“Oh – I’d lost track of you,” Paul said.

“Mm. Yes. I leave no tracks. Have you made any friends yet?”

“Not really,” he said. Then he decided to confess something, as though via a sudden intimacy he could trap Max into friendship. “I’m waiting for this woman to show up. Marianna’s setting me up.”

“Setting you up? Isn’t that a nice expression?” he said. “What’s she supposed to be like?”

“Well, I guess big. Big, I was told, and imposing, and striking.”

“Hm.” His lips curled out in thought. “It sounds like your hostess is setting you up, all right.”

“No, no – she’s great, I think. Marianna raves about her. I’m looking forward to it. I haven’t had a date in practically a year,” he added in another burst.

“Ah ha!” Max shot a finger in the air. “You’re doing the same thing you accused me of. You’re just between things, aren’t you? Take my advice – break the cycle.”


“Anyway, I’m going,” Max said. They shook hands again.

Marianna appeared at Paul’s side. “Hey, hey,” she said.

“Any word from Julie?” he asked. If he didn’t meet her tonight, he might just end up at home gorging on unfaithful wives and feeling ashamed about it later. His picture of Julie now was elegant, and he’d had enough to drink that he would be fearless talking to her.

“Well. I’m not really sure,” Marianna said, wrinkling her face into an apology. “You know what? She said if her nap went long she might not come, actually. I didn’t want to tell you, but I guess she might just stay in bed.”

“Oh,” Paul said, concentrating on his facial muscles, not wanting to convey anything emotional.

Later, Paul wandered from group to group listlessly. Julie never did show up. Max, too, seemed to have left, and Paul had wanted to catch up with him. He had been thinking about Max, actually, ever since admitting all that stuff to him. On some level, he wanted the friendship he had bought with those words, or if not, he wanted his words back.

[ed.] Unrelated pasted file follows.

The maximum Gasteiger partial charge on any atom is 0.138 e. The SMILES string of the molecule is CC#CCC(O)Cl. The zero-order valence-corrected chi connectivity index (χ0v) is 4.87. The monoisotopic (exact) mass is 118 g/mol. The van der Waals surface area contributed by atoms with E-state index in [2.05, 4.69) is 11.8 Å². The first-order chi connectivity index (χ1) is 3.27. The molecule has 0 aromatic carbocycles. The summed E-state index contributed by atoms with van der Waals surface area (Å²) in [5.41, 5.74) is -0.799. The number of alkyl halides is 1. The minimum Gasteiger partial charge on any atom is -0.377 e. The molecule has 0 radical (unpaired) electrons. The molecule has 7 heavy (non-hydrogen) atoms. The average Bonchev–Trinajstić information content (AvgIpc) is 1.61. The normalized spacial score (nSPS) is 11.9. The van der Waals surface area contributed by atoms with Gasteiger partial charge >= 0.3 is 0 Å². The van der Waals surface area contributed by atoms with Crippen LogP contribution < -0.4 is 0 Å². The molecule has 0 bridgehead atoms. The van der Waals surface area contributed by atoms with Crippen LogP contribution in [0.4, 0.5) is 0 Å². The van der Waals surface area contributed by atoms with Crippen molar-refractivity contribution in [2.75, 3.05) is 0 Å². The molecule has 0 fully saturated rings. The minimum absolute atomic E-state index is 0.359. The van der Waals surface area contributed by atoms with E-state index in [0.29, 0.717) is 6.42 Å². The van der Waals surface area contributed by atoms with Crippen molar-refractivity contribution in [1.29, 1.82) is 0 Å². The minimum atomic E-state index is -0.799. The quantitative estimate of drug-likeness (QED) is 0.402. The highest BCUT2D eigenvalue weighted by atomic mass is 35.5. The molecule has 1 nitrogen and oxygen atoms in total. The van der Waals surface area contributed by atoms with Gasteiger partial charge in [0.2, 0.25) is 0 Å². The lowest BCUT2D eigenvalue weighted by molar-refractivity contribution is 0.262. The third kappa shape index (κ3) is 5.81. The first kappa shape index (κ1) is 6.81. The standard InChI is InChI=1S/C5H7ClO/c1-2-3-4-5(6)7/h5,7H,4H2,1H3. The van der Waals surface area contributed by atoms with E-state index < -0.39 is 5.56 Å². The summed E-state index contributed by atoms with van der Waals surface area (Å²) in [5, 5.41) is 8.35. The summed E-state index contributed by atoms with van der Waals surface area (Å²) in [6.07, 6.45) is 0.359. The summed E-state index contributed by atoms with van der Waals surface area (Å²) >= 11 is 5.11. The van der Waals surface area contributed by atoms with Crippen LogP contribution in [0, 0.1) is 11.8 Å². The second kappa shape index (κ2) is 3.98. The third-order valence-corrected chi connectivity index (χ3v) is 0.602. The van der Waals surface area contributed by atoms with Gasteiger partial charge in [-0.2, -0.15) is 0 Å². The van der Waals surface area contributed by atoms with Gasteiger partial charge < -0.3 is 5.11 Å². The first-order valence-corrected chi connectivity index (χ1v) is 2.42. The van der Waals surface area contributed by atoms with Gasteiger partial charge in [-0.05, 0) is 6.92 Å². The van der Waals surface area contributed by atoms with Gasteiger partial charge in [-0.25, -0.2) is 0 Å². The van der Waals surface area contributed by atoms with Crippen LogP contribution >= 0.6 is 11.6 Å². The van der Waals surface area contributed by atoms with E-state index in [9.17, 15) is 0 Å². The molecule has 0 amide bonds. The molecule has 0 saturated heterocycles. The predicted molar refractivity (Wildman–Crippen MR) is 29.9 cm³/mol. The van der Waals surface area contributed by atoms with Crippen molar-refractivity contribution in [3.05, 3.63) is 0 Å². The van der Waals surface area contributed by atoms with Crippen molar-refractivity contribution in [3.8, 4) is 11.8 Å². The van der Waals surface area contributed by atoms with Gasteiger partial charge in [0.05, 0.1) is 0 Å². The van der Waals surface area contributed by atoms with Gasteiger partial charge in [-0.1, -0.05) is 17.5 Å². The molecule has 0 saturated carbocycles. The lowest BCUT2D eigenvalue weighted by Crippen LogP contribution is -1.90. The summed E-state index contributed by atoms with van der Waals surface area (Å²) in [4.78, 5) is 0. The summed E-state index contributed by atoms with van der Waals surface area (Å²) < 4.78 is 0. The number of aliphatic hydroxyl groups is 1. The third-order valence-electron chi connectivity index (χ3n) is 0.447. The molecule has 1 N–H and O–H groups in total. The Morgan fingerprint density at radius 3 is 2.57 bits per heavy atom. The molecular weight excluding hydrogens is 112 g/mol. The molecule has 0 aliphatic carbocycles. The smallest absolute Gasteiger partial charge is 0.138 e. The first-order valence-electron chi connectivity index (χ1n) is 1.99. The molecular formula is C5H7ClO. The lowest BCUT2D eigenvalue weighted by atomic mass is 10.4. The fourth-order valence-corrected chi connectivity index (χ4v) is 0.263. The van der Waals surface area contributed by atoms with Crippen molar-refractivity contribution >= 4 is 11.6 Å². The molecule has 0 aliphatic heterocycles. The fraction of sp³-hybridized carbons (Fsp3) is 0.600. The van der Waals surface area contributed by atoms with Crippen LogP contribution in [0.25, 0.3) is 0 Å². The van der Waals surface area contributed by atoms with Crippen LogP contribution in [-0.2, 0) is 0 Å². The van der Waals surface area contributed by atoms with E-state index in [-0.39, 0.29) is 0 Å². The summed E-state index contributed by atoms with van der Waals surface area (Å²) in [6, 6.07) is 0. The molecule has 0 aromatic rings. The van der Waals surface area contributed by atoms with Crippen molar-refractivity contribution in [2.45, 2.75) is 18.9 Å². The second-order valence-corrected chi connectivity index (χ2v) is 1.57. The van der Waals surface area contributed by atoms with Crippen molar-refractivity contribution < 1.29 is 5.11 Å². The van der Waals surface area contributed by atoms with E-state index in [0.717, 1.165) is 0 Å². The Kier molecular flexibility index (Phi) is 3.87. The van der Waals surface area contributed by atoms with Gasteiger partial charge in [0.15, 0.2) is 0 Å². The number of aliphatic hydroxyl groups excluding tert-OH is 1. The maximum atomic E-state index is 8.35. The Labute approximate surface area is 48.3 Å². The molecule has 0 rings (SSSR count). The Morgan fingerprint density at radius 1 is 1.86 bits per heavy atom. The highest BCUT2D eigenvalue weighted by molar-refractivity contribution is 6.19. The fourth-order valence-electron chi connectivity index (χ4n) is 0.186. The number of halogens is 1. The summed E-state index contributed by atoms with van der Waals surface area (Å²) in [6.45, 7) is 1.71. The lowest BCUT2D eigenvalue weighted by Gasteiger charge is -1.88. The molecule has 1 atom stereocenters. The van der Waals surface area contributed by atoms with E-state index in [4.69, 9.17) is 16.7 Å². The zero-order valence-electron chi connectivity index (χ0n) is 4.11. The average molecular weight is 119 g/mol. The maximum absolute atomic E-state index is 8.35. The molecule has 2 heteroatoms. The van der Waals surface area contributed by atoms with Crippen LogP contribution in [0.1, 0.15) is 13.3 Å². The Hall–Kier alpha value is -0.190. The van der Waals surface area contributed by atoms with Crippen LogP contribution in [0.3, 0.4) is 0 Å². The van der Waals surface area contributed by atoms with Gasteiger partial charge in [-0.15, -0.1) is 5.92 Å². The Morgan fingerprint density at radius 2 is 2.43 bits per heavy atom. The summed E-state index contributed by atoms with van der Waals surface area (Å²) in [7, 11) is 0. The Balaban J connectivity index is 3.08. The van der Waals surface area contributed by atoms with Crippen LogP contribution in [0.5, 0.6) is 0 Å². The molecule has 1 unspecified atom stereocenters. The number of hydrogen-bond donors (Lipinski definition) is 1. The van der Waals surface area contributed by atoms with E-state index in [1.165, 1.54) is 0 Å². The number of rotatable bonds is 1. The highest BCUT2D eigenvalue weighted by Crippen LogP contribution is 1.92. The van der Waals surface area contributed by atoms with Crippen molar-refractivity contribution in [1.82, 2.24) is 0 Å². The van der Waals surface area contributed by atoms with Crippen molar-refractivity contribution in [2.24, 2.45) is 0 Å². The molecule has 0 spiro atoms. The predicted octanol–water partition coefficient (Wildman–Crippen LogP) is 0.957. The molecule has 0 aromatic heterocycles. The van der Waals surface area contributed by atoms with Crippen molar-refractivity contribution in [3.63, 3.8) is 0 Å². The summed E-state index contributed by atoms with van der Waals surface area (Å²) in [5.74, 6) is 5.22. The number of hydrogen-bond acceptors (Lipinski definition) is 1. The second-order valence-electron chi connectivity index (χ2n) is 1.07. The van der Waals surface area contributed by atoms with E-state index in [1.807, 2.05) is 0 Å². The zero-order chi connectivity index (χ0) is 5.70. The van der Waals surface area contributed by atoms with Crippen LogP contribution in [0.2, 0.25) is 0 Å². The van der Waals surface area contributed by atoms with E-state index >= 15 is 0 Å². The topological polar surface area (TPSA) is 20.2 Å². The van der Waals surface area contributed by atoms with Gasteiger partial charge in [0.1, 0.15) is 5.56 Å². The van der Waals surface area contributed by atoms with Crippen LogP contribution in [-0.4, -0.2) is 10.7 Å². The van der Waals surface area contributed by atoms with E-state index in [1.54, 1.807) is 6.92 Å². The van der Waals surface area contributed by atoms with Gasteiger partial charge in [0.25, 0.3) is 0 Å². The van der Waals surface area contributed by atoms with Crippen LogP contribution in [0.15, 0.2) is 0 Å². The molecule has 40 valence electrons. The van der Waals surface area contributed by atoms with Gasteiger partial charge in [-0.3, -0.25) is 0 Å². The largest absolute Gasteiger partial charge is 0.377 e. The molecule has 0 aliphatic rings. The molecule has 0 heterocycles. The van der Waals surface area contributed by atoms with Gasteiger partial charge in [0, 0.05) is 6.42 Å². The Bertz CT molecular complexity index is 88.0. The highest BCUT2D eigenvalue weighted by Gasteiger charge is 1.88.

In the end, Marianna walked Paul around front and gave him a hug for reassurance. “You’ll meet another time. She’s excited about it, I swear.”

“Sure. Hey, is that guy Max your friend or Ben’s?”


“The bald guy with the Speed Racer t-shirt,” he said.

“The bald guy? Oh, you talked to him, too? Yeah, neither of us knows him – nobody does. He talked to a bunch of people, and everybody thought somebody else knew him. He just snuck in off the street and ate some of the food, I guess. Funny, huh?”

“Funny,” Paul said, and they hugged again before he left, his face buried in her bouncy hair.

The smell of other grills permeated the street, and Paul walked slowly at first to appreciate them.

Halfway down the block he saw a group standing in a driveway, talking loudly and drinking under artificial lights. He stopped completely, to watch. They stood together, all turned inwards as though the grill radiated a powerful magnetism. The driveway gave them borders, and none looked out towards the street.

And then, he saw a bald man move among them, and out towards the edges, where he grabbed a handful of pretzels. Nobody saw him, and Paul started in that direction. But then Max had vanished again, disappearing behind some people, off towards other plumes of charcoal smoke, billowing up into the air.

Stickman End of Poem